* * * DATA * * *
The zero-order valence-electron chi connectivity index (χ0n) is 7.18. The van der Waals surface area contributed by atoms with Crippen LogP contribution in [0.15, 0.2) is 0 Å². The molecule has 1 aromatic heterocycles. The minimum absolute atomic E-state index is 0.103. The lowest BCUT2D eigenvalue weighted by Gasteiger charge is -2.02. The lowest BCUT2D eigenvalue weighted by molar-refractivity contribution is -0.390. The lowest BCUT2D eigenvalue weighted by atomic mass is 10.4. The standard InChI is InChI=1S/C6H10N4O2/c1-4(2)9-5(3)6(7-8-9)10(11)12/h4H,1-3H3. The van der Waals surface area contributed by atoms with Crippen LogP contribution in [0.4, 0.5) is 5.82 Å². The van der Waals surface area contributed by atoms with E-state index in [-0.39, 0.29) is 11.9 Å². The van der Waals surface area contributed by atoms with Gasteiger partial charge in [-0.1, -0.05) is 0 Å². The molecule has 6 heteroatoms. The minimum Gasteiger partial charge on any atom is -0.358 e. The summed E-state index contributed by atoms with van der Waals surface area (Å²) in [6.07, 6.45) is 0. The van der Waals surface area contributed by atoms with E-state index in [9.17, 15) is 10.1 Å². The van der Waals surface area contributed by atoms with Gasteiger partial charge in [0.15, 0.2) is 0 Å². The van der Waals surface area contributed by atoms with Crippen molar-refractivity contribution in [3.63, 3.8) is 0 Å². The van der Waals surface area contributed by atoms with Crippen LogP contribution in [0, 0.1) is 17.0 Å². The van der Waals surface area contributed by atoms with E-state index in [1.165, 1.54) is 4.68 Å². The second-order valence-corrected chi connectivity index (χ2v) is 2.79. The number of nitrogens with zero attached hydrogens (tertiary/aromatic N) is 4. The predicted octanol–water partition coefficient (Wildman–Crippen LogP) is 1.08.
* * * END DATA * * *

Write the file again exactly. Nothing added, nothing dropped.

The zero-order valence-electron chi connectivity index (χ0n) is 7.18. The van der Waals surface area contributed by atoms with Crippen LogP contribution in [0.15, 0.2) is 0 Å². The molecule has 1 aromatic heterocycles. The minimum absolute atomic E-state index is 0.103. The lowest BCUT2D eigenvalue weighted by Gasteiger charge is -2.02. The lowest BCUT2D eigenvalue weighted by molar-refractivity contribution is -0.390. The lowest BCUT2D eigenvalue weighted by atomic mass is 10.4. The standard InChI is InChI=1S/C6H10N4O2/c1-4(2)9-5(3)6(7-8-9)10(11)12/h4H,1-3H3. The van der Waals surface area contributed by atoms with Crippen LogP contribution in [0.4, 0.5) is 5.82 Å². The van der Waals surface area contributed by atoms with E-state index in [-0.39, 0.29) is 11.9 Å². The van der Waals surface area contributed by atoms with Gasteiger partial charge in [-0.1, -0.05) is 0 Å². The molecule has 6 heteroatoms. The minimum Gasteiger partial charge on any atom is -0.358 e. The summed E-state index contributed by atoms with van der Waals surface area (Å²) in [6.07, 6.45) is 0. The van der Waals surface area contributed by atoms with E-state index in [9.17, 15) is 10.1 Å². The van der Waals surface area contributed by atoms with Gasteiger partial charge in [0.15, 0.2) is 0 Å². The van der Waals surface area contributed by atoms with Crippen molar-refractivity contribution in [3.63, 3.8) is 0 Å². The van der Waals surface area contributed by atoms with Crippen LogP contribution in [0, 0.1) is 17.0 Å². The van der Waals surface area contributed by atoms with E-state index in [1.165, 1.54) is 4.68 Å². The second-order valence-corrected chi connectivity index (χ2v) is 2.79. The number of nitrogens with zero attached hydrogens (tertiary/aromatic N) is 4. The predicted octanol–water partition coefficient (Wildman–Crippen LogP) is 1.08.